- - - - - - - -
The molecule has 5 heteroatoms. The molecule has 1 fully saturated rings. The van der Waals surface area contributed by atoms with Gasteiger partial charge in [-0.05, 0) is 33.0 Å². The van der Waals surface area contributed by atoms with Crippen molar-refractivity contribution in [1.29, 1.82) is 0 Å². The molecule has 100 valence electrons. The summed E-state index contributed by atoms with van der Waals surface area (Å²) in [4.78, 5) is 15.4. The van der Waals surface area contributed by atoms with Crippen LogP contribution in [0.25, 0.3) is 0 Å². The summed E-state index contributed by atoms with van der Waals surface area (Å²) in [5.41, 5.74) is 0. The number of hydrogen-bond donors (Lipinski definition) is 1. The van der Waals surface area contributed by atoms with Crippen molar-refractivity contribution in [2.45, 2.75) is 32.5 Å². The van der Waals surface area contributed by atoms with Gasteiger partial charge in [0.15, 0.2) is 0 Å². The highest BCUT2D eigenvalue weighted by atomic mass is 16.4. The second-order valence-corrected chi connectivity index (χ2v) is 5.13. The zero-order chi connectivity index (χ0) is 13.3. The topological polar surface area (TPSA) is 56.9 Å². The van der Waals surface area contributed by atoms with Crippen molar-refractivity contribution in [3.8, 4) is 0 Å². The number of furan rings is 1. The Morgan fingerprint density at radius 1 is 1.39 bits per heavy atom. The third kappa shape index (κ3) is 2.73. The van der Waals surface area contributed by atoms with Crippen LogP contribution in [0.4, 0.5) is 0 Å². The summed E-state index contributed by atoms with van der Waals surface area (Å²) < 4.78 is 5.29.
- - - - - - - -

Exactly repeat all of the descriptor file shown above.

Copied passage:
The molecule has 5 heteroatoms. The molecule has 1 fully saturated rings. The van der Waals surface area contributed by atoms with Gasteiger partial charge in [-0.05, 0) is 33.0 Å². The van der Waals surface area contributed by atoms with Crippen molar-refractivity contribution in [1.29, 1.82) is 0 Å². The molecule has 100 valence electrons. The summed E-state index contributed by atoms with van der Waals surface area (Å²) in [4.78, 5) is 15.4. The van der Waals surface area contributed by atoms with Crippen LogP contribution in [0.25, 0.3) is 0 Å². The summed E-state index contributed by atoms with van der Waals surface area (Å²) in [5.41, 5.74) is 0. The number of hydrogen-bond donors (Lipinski definition) is 1. The van der Waals surface area contributed by atoms with Crippen molar-refractivity contribution in [2.45, 2.75) is 32.5 Å². The van der Waals surface area contributed by atoms with Gasteiger partial charge in [0.15, 0.2) is 0 Å². The highest BCUT2D eigenvalue weighted by atomic mass is 16.4. The second-order valence-corrected chi connectivity index (χ2v) is 5.13. The zero-order chi connectivity index (χ0) is 13.3. The topological polar surface area (TPSA) is 56.9 Å². The van der Waals surface area contributed by atoms with Crippen molar-refractivity contribution in [3.8, 4) is 0 Å². The number of furan rings is 1. The Morgan fingerprint density at radius 1 is 1.39 bits per heavy atom. The third kappa shape index (κ3) is 2.73. The van der Waals surface area contributed by atoms with Crippen LogP contribution in [0.4, 0.5) is 0 Å². The summed E-state index contributed by atoms with van der Waals surface area (Å²) < 4.78 is 5.29.